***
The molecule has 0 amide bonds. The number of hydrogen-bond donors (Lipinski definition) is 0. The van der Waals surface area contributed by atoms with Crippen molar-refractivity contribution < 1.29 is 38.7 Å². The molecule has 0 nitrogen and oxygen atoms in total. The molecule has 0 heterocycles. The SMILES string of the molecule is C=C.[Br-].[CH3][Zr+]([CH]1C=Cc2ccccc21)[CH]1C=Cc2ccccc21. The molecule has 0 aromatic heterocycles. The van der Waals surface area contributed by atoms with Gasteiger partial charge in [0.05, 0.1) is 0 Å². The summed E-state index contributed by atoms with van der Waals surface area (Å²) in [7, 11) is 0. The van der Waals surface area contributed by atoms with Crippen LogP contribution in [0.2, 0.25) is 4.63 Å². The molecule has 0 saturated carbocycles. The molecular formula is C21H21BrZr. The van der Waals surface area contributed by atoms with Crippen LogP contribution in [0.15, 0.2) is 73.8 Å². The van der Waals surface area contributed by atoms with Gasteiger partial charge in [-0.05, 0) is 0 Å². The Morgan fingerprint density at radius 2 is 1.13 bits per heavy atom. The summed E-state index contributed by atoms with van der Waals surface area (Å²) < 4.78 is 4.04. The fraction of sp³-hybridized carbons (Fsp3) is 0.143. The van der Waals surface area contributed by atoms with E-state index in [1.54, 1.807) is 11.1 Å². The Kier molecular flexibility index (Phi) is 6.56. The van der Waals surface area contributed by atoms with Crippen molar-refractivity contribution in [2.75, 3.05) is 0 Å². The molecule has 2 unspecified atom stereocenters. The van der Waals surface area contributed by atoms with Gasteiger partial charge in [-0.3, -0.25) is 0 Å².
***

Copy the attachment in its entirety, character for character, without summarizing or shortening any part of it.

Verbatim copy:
The molecule has 0 amide bonds. The number of hydrogen-bond donors (Lipinski definition) is 0. The van der Waals surface area contributed by atoms with Crippen molar-refractivity contribution < 1.29 is 38.7 Å². The molecule has 0 nitrogen and oxygen atoms in total. The molecule has 0 heterocycles. The SMILES string of the molecule is C=C.[Br-].[CH3][Zr+]([CH]1C=Cc2ccccc21)[CH]1C=Cc2ccccc21. The molecule has 0 aromatic heterocycles. The van der Waals surface area contributed by atoms with Gasteiger partial charge in [0.05, 0.1) is 0 Å². The summed E-state index contributed by atoms with van der Waals surface area (Å²) in [7, 11) is 0. The van der Waals surface area contributed by atoms with Crippen LogP contribution in [0.2, 0.25) is 4.63 Å². The molecule has 0 saturated carbocycles. The molecular formula is C21H21BrZr. The van der Waals surface area contributed by atoms with Crippen LogP contribution in [0.15, 0.2) is 73.8 Å². The van der Waals surface area contributed by atoms with Gasteiger partial charge in [-0.05, 0) is 0 Å². The Morgan fingerprint density at radius 2 is 1.13 bits per heavy atom. The summed E-state index contributed by atoms with van der Waals surface area (Å²) < 4.78 is 4.04. The fraction of sp³-hybridized carbons (Fsp3) is 0.143. The van der Waals surface area contributed by atoms with E-state index in [1.54, 1.807) is 11.1 Å². The Kier molecular flexibility index (Phi) is 6.56. The van der Waals surface area contributed by atoms with Crippen molar-refractivity contribution in [2.75, 3.05) is 0 Å². The molecule has 2 unspecified atom stereocenters. The van der Waals surface area contributed by atoms with Gasteiger partial charge in [-0.3, -0.25) is 0 Å².